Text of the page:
As the Philippines awaits an international arbitration ruling on a challenge to China's claims to nearly all of the South China Sea, it is already becoming clear that regardless of which way the decision goes, the dispute is intensifying. VOA’s Bill Ide has more from Beijing.
    Video

    Video Painting Captures President Lincoln Assassination Aftermath

    A newly restored painting captures the moments following President Abraham Lincoln’s assassination in 1865. It was recently unveiled at Ford’s Theatre in Washington, where America’s 16th president was shot. It is the only known painting by an eyewitness that captures the horror of that fateful night. VOA’s Julie Taboh tells us more about the painting and what it took to restore it to its original condition.
    Video

    Video Elephant Summit Results in $5M in Pledges, Presidential Support

    Attended and supported by three African presidents, a three-day anti-poaching summit has concluded in Kenya, resulting in $5 million in pledges and a united message to the world that elephants are worth more alive than dead. The summit culminated at the Nairobi National Park with the largest ivory burn in history. VOA’s Jill Craig attended the summit and has this report about the outcomes.
    Video

    Video Displaced By War, Syrian Artist Finds Inspiration Abroad

    Saudi-born Syrian painter Mohammad Zaza is among the millions who fled their home for an uncertain future after Syria's civil war broke out. Since fleeing Syria, Zaza has lived in Lebanon, Egypt, Jordan and now Turkey where his latest exhibition, “Earth is Blue like an Orange,” opened in Istanbul. He spoke with VOA about how being displaced by the Syrian civil war has affected the country's artists.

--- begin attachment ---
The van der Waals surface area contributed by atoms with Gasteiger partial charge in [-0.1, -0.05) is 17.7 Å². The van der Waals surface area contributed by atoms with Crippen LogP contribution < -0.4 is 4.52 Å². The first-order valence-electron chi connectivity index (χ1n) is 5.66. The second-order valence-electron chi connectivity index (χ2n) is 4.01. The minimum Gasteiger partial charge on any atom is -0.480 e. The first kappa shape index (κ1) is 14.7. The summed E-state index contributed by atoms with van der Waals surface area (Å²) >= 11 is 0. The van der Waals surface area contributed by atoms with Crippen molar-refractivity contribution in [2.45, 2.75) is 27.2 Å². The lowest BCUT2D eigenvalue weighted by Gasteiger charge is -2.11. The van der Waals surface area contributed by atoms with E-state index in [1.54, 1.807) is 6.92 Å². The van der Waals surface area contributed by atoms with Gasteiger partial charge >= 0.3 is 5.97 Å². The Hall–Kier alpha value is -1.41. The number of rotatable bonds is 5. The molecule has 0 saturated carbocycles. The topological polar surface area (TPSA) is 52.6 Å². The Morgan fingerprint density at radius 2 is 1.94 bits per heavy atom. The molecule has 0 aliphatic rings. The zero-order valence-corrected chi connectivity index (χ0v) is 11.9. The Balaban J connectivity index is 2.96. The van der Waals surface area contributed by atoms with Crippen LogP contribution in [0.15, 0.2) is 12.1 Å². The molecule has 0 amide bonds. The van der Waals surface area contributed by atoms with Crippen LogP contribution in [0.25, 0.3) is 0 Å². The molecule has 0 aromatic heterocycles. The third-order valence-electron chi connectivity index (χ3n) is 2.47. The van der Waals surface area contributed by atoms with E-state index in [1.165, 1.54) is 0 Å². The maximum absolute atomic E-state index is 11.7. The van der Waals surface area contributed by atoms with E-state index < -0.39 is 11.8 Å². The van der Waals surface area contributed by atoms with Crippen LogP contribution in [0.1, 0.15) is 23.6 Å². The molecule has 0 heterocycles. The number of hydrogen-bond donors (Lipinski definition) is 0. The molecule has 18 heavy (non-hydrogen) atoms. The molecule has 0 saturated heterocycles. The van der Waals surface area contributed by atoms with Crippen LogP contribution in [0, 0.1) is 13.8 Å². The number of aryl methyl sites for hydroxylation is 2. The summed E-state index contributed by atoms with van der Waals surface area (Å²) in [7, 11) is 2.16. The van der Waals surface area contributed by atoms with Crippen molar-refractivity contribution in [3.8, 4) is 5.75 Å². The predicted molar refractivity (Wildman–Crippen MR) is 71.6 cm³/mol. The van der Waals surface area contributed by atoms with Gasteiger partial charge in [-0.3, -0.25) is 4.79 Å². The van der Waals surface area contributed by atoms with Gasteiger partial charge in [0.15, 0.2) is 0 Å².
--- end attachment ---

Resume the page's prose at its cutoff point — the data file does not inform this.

Video

    Video Ethiopia’s Drought Takes Toll on Children

    Ethiopia is dealing with its worst drought in decades, thanks to El Nino weather patterns. An estimated 10 million people urgently need food aid. Six million of them are children, whose development may be compromised without sufficient help, Marthe van der Wolf reports for VOA from the Metahara district.
    Video

    Video Little Havana - a Slice of Cuban Culture in Florida

    Hispanic culture permeates everything in Miami’s Little Havana area: elderly men playing dominoes as they discuss politics, cigar rollers deep at work, or Cuban exiles talking with presidential candidates at a Cuban coffee window. With the recent rapprochement between Cuba and United States, one can only expect stronger ties between South Florida and Cuba.
    Video